British Police to Use Facial Recognition for Criminal Detection

Facial Recognition

London’s Metropolitan Police announced last Friday that they will place facial recognition cameras at unspecified locations in the city where it can locate “serious offenders”. The police said that only a small area will be targeted to scan the passers-by while the cameras would be signposted and offices involved in the operation would hand-out leaflets about the activity.  

The purpose of this surveillance is to address serious crimes such as child sexual exploitation, gun and knife crime, serious violence, etc. The aim is to protect vulnerable people as well. These police efforts, however, are seen as a violation of privacy and ‘discriminatory’ by some. Japanese firm known as NEC has rolled out this technology and is likely to ignite some serious concerns about government surveillance and civil liberties.

The facial recognition technology was earlier trialed by Metropolitan Police in January last year which met serious criticism after reports broke that a man was fined £90 for refusing to show his face. The police later released a statement that the fine was for the “disorder” caused at the scene. In this year’s case, the police cleared before-hand that those who refuse to show their face in areas where the technology is operational won’t be fined.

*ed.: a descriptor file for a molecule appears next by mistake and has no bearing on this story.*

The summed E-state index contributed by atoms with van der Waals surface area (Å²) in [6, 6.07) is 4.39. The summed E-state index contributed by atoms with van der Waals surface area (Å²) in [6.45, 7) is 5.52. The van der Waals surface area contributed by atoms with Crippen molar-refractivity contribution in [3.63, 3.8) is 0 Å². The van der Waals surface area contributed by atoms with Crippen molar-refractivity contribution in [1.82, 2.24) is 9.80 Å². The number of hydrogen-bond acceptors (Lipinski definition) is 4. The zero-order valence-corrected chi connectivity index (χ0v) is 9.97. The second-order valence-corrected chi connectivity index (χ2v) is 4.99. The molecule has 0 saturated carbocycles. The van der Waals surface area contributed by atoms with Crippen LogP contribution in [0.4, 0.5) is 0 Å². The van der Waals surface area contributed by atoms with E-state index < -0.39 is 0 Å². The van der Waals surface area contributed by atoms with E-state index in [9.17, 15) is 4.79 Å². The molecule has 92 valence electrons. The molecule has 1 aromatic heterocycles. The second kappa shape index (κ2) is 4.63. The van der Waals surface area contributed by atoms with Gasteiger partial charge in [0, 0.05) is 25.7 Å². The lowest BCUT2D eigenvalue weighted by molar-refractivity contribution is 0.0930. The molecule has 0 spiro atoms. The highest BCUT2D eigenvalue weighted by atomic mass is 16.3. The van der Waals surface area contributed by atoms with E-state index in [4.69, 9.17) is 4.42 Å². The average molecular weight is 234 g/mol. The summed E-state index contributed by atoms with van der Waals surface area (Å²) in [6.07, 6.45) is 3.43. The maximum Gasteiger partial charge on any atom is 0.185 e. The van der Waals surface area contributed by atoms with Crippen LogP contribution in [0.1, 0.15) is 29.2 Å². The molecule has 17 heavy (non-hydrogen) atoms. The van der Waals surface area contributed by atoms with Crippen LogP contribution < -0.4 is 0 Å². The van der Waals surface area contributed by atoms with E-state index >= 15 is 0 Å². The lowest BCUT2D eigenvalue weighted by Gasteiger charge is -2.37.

Civil liberties campaign groups like Big Brother Watch have been very vocal about their reservations on the introduction of this technology and call it a “serious threat” to civil liberties in the UK. Silkie Carlo, the director of Big Brother Watch told Business Insider that they will take legal steps to counter this move of Met and the Home Secretary which she considers “breath-taking assault on our rights”.  

For now, Metropolitan Police is firm on its stance and that technology should and will be leveraged to keep people safe in London by bearing down on violence.